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Bay Bridge reopens to traffic after $6.4-billion upgrade

The San Francisco-Oakland Bay Bridge reopened to traffic Monday night, the California Highway Patrol said.

The first cars, led by CHP cruisers with flashing lights, started rolling across the bridge toward San Francisco about 10:15 p.m. Motorists honked their horns by the toll plaza on the Oakland side of the bridge, according to television news reports.

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The bridge had been closed since Wednesday so that workers could put the final touches on a new 2.2-mile span from Oakland to Yerba Buena Island. The section replaces a structure that was damaged in the 1989 Loma Prieta earthquake.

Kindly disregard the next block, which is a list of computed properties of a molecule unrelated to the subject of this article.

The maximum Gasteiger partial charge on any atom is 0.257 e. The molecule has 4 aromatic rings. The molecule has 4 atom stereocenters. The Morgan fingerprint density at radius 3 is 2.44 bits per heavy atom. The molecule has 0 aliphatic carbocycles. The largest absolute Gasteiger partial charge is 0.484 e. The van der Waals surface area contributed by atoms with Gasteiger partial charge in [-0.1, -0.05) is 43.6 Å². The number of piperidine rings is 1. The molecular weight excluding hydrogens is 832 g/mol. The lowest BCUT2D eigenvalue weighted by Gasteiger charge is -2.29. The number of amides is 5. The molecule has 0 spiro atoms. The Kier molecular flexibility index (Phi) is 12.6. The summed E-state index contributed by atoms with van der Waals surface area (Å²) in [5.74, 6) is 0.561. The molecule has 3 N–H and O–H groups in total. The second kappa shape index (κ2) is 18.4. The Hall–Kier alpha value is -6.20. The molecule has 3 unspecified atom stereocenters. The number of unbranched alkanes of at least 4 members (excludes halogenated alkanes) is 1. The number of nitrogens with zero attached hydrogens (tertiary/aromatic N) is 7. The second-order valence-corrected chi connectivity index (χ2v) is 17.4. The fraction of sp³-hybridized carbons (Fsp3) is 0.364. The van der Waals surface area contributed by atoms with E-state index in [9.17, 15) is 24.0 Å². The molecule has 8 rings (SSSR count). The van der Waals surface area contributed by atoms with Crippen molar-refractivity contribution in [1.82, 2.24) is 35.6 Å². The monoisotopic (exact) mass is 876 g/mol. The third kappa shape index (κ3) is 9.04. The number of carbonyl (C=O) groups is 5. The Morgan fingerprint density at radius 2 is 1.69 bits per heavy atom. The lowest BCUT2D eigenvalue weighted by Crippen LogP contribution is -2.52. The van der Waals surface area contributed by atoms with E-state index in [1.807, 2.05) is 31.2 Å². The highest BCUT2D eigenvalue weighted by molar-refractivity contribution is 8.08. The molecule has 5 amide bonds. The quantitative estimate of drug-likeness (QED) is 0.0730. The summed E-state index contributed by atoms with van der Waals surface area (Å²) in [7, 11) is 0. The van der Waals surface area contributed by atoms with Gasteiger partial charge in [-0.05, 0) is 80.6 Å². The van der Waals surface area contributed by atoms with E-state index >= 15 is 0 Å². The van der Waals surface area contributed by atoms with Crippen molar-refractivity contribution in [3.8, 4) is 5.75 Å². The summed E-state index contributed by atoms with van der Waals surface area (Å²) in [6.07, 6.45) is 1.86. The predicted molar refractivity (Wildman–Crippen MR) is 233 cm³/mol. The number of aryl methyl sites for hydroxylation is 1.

The $6.4-billion project, which was marred by delays and cost overruns, took more than a decade to complete.

"Thank you for your patience, Bay Area!" state officials said in a Tweet Monday afternoon.

On Monday afternoon, officials, including Lt. Gov. Gavin Newsom, attended a ceremony to mark the opening of the new span. State officials had initially said that bridge would reopen at 6 a.m. Tuesday. 

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